Machine learning is another area where quantum computers can accelerate progress. This could happen indirectly, by speeding up subroutines in digital computers, or directly if quantum computers can be reimagined as learning machines.
What is the current landscape?
By 2023, quantum computing will move out of the basement laboratories of university physics departments and into industrial research and development facilities. The move is backed by checkbooks from multinationals and venture capitalists.
Contemporary quantum computing prototypes—built by IBM, Google, IonQ, Rigetti, and others—are still a long way from perfection.
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Today’s machines are modest in size and prone to error, in what has been called the “noisy mesoscale quantum phase” of development. The sensitive nature of small quantum systems makes them prone to many sources of error, and correcting these errors is a major technical hurdle.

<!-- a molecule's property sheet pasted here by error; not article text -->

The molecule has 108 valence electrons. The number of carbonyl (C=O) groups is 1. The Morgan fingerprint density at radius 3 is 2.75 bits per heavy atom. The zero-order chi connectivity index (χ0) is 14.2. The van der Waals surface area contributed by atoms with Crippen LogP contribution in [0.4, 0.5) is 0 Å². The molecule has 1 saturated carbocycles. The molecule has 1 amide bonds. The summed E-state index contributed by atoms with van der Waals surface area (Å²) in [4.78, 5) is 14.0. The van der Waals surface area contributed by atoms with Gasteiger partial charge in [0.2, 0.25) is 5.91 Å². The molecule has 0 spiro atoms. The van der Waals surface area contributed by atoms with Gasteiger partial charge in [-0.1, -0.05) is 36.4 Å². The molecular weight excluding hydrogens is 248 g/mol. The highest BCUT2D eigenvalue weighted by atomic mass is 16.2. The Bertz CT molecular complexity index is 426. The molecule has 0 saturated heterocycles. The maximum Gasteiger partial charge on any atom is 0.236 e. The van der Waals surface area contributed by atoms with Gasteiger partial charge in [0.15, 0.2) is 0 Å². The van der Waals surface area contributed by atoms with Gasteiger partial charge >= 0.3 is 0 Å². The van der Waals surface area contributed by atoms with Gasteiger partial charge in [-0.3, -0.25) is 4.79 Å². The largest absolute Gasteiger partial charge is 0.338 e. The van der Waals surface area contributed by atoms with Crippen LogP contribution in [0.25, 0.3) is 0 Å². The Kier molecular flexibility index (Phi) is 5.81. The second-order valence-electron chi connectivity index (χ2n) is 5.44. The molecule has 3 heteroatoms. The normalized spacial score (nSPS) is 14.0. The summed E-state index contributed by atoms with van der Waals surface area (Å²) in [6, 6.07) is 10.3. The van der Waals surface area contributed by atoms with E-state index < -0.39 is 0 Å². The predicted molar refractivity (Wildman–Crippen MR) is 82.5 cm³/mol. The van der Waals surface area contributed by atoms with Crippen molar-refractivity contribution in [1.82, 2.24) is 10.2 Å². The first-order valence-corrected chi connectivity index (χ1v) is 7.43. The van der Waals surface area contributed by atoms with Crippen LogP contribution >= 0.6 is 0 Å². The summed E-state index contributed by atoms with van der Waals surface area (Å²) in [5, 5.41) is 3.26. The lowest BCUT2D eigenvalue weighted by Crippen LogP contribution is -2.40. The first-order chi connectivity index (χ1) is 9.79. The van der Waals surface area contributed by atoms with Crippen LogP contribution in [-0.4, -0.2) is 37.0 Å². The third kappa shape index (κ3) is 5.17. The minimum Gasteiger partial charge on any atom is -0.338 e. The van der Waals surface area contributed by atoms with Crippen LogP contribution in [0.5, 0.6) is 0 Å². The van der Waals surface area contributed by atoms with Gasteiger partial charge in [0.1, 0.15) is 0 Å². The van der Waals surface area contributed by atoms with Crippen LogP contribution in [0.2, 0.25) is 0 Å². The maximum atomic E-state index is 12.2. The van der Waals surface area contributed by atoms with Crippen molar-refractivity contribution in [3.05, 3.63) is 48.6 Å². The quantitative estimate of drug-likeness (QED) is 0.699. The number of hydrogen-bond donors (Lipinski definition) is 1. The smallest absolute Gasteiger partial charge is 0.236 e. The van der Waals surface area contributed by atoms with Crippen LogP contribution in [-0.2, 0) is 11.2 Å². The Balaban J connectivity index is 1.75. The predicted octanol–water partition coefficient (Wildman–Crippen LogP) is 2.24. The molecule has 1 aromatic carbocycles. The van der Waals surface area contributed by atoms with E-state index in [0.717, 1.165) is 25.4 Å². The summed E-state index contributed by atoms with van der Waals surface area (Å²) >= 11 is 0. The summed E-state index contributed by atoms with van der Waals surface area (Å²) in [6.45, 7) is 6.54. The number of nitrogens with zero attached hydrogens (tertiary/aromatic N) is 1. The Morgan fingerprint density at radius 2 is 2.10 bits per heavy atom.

The holy grail is a large-scale quantum computer that can correct its own errors. An entire ecosystem of research factions and commercial enterprises is pursuing this goal via various technological approaches.
Superconductors, ions, silicon, photons
The current conductive method uses loops of electric current inside superconducting circuits to store and manipulate information. This is the technology adopted by Google, IBM, Rigetti and others.
Another method, “trapped ion” technology, works with groups of electrically charged atomic particles, using the particles’ inherent stability to reduce errors. This approach has been led by IonQ and Honeywell.